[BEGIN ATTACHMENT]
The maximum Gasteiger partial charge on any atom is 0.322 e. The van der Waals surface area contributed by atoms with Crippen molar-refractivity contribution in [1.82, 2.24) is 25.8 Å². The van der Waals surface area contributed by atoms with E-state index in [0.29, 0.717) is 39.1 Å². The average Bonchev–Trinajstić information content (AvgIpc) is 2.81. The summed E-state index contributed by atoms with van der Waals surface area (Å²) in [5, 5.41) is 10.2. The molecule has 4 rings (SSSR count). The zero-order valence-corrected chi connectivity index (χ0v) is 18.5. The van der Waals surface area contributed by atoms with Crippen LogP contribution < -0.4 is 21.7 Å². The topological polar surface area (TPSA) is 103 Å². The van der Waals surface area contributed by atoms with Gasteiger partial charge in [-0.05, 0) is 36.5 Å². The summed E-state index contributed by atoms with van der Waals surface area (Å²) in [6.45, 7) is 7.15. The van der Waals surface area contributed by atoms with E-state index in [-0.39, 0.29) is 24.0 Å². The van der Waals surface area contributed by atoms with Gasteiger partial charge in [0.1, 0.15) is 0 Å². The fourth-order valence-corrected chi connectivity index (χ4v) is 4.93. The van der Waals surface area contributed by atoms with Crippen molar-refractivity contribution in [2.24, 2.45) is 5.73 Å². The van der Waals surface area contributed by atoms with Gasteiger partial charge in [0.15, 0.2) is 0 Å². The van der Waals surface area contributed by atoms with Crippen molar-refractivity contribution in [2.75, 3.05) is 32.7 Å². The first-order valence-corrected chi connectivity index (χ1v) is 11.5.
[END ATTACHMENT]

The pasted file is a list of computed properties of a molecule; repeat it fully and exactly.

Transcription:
The maximum Gasteiger partial charge on any atom is 0.322 e. The van der Waals surface area contributed by atoms with Crippen molar-refractivity contribution in [1.82, 2.24) is 25.8 Å². The van der Waals surface area contributed by atoms with E-state index in [0.29, 0.717) is 39.1 Å². The average Bonchev–Trinajstić information content (AvgIpc) is 2.81. The summed E-state index contributed by atoms with van der Waals surface area (Å²) in [5, 5.41) is 10.2. The molecule has 4 rings (SSSR count). The zero-order valence-corrected chi connectivity index (χ0v) is 18.5. The van der Waals surface area contributed by atoms with Crippen LogP contribution < -0.4 is 21.7 Å². The topological polar surface area (TPSA) is 103 Å². The van der Waals surface area contributed by atoms with Gasteiger partial charge in [-0.05, 0) is 36.5 Å². The summed E-state index contributed by atoms with van der Waals surface area (Å²) in [6.45, 7) is 7.15. The van der Waals surface area contributed by atoms with E-state index in [-0.39, 0.29) is 24.0 Å². The van der Waals surface area contributed by atoms with Gasteiger partial charge in [0.1, 0.15) is 0 Å². The fourth-order valence-corrected chi connectivity index (χ4v) is 4.93. The van der Waals surface area contributed by atoms with Crippen molar-refractivity contribution in [2.24, 2.45) is 5.73 Å². The van der Waals surface area contributed by atoms with Gasteiger partial charge in [0.15, 0.2) is 0 Å². The van der Waals surface area contributed by atoms with Crippen molar-refractivity contribution in [2.75, 3.05) is 32.7 Å². The first-order valence-corrected chi connectivity index (χ1v) is 11.5.